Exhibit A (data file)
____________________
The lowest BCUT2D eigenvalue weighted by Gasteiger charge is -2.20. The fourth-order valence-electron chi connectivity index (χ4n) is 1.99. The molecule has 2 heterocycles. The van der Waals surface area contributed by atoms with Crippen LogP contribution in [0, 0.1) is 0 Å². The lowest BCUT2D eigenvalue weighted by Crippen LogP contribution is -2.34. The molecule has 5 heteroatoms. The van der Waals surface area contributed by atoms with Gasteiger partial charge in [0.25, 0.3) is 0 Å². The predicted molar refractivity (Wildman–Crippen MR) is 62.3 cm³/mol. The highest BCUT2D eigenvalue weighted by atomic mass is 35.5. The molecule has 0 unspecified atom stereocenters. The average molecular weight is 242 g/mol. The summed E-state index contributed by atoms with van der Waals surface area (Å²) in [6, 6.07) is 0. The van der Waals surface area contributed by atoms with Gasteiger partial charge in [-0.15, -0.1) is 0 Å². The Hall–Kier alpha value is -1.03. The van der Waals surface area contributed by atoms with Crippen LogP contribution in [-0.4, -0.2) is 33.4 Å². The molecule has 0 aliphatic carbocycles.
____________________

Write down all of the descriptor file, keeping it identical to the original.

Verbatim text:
The lowest BCUT2D eigenvalue weighted by Gasteiger charge is -2.20. The fourth-order valence-electron chi connectivity index (χ4n) is 1.99. The molecule has 2 heterocycles. The van der Waals surface area contributed by atoms with Crippen LogP contribution in [0, 0.1) is 0 Å². The lowest BCUT2D eigenvalue weighted by Crippen LogP contribution is -2.34. The molecule has 5 heteroatoms. The van der Waals surface area contributed by atoms with Gasteiger partial charge in [0.25, 0.3) is 0 Å². The predicted molar refractivity (Wildman–Crippen MR) is 62.3 cm³/mol. The highest BCUT2D eigenvalue weighted by atomic mass is 35.5. The molecule has 0 unspecified atom stereocenters. The average molecular weight is 242 g/mol. The summed E-state index contributed by atoms with van der Waals surface area (Å²) in [6, 6.07) is 0. The van der Waals surface area contributed by atoms with Gasteiger partial charge in [-0.15, -0.1) is 0 Å². The Hall–Kier alpha value is -1.03. The van der Waals surface area contributed by atoms with Crippen LogP contribution in [-0.4, -0.2) is 33.4 Å². The molecule has 0 aliphatic carbocycles.